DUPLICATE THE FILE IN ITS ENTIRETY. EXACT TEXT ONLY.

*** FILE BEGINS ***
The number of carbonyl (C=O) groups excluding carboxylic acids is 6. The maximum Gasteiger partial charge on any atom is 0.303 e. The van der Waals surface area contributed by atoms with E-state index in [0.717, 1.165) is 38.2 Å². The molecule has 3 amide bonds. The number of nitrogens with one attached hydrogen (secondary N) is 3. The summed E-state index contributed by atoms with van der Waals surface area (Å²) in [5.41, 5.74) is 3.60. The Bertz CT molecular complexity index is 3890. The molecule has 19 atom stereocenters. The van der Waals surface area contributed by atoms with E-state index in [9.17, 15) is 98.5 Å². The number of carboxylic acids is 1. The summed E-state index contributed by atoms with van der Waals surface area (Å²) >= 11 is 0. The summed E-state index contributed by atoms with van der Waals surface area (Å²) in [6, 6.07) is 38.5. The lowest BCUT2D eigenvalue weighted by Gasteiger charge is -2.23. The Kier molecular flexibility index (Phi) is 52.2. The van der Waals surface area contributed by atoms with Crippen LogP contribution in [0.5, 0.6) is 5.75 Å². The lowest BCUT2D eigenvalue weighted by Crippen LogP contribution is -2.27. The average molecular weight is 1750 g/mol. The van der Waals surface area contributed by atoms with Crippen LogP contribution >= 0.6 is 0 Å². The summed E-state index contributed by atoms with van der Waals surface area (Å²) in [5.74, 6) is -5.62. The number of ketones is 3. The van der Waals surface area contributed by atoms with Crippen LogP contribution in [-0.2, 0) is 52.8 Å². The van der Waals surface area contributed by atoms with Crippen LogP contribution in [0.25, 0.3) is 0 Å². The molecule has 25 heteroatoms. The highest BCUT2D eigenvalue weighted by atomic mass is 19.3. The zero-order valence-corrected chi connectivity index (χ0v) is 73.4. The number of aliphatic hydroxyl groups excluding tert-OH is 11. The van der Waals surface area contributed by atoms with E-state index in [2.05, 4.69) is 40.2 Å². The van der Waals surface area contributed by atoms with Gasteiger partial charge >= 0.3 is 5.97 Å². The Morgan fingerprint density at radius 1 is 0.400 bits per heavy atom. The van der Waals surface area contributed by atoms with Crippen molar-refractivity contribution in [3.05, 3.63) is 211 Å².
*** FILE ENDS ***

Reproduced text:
The number of carbonyl (C=O) groups excluding carboxylic acids is 6. The maximum Gasteiger partial charge on any atom is 0.303 e. The van der Waals surface area contributed by atoms with E-state index in [0.717, 1.165) is 38.2 Å². The molecule has 3 amide bonds. The number of nitrogens with one attached hydrogen (secondary N) is 3. The summed E-state index contributed by atoms with van der Waals surface area (Å²) in [5.41, 5.74) is 3.60. The Bertz CT molecular complexity index is 3890. The molecule has 19 atom stereocenters. The van der Waals surface area contributed by atoms with E-state index in [9.17, 15) is 98.5 Å². The number of carboxylic acids is 1. The summed E-state index contributed by atoms with van der Waals surface area (Å²) >= 11 is 0. The summed E-state index contributed by atoms with van der Waals surface area (Å²) in [6, 6.07) is 38.5. The lowest BCUT2D eigenvalue weighted by Gasteiger charge is -2.23. The Kier molecular flexibility index (Phi) is 52.2. The van der Waals surface area contributed by atoms with Crippen LogP contribution in [0.5, 0.6) is 5.75 Å². The lowest BCUT2D eigenvalue weighted by Crippen LogP contribution is -2.27. The average molecular weight is 1750 g/mol. The van der Waals surface area contributed by atoms with Crippen LogP contribution >= 0.6 is 0 Å². The summed E-state index contributed by atoms with van der Waals surface area (Å²) in [5.74, 6) is -5.62. The number of ketones is 3. The van der Waals surface area contributed by atoms with Crippen LogP contribution in [-0.2, 0) is 52.8 Å². The van der Waals surface area contributed by atoms with Crippen LogP contribution in [0.25, 0.3) is 0 Å². The molecule has 25 heteroatoms. The highest BCUT2D eigenvalue weighted by atomic mass is 19.3. The zero-order valence-corrected chi connectivity index (χ0v) is 73.4. The number of aliphatic hydroxyl groups excluding tert-OH is 11. The van der Waals surface area contributed by atoms with E-state index in [2.05, 4.69) is 40.2 Å². The van der Waals surface area contributed by atoms with Gasteiger partial charge >= 0.3 is 5.97 Å². The Morgan fingerprint density at radius 1 is 0.400 bits per heavy atom. The van der Waals surface area contributed by atoms with Crippen molar-refractivity contribution in [3.05, 3.63) is 211 Å².